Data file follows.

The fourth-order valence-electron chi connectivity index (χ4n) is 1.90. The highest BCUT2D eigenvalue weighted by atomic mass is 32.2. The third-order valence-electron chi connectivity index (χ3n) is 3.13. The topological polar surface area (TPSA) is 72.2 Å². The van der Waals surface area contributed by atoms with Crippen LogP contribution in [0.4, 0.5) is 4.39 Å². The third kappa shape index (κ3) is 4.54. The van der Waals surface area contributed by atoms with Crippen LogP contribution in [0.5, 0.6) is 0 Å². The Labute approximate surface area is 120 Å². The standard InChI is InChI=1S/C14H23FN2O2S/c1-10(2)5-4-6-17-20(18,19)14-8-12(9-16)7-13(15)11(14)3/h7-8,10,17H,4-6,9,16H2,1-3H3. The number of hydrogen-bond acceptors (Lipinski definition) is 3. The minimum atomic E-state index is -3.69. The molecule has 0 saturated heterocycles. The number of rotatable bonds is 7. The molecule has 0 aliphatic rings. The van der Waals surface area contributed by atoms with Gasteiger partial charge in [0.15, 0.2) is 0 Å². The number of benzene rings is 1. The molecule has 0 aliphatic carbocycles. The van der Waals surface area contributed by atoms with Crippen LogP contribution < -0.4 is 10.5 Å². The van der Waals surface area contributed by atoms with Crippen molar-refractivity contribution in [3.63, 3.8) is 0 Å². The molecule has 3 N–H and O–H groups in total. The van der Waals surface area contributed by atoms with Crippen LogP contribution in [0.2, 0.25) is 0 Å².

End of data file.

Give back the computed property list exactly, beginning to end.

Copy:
The fourth-order valence-electron chi connectivity index (χ4n) is 1.90. The highest BCUT2D eigenvalue weighted by atomic mass is 32.2. The third-order valence-electron chi connectivity index (χ3n) is 3.13. The topological polar surface area (TPSA) is 72.2 Å². The van der Waals surface area contributed by atoms with Crippen LogP contribution in [0.4, 0.5) is 4.39 Å². The third kappa shape index (κ3) is 4.54. The van der Waals surface area contributed by atoms with Crippen LogP contribution in [0.5, 0.6) is 0 Å². The Labute approximate surface area is 120 Å². The standard InChI is InChI=1S/C14H23FN2O2S/c1-10(2)5-4-6-17-20(18,19)14-8-12(9-16)7-13(15)11(14)3/h7-8,10,17H,4-6,9,16H2,1-3H3. The number of hydrogen-bond acceptors (Lipinski definition) is 3. The minimum atomic E-state index is -3.69. The molecule has 0 saturated heterocycles. The number of rotatable bonds is 7. The molecule has 0 aliphatic rings. The van der Waals surface area contributed by atoms with Gasteiger partial charge in [0.15, 0.2) is 0 Å². The number of benzene rings is 1. The molecule has 0 aliphatic carbocycles. The van der Waals surface area contributed by atoms with Crippen LogP contribution < -0.4 is 10.5 Å². The van der Waals surface area contributed by atoms with Crippen molar-refractivity contribution in [3.63, 3.8) is 0 Å². The molecule has 3 N–H and O–H groups in total. The van der Waals surface area contributed by atoms with Crippen LogP contribution in [0.2, 0.25) is 0 Å².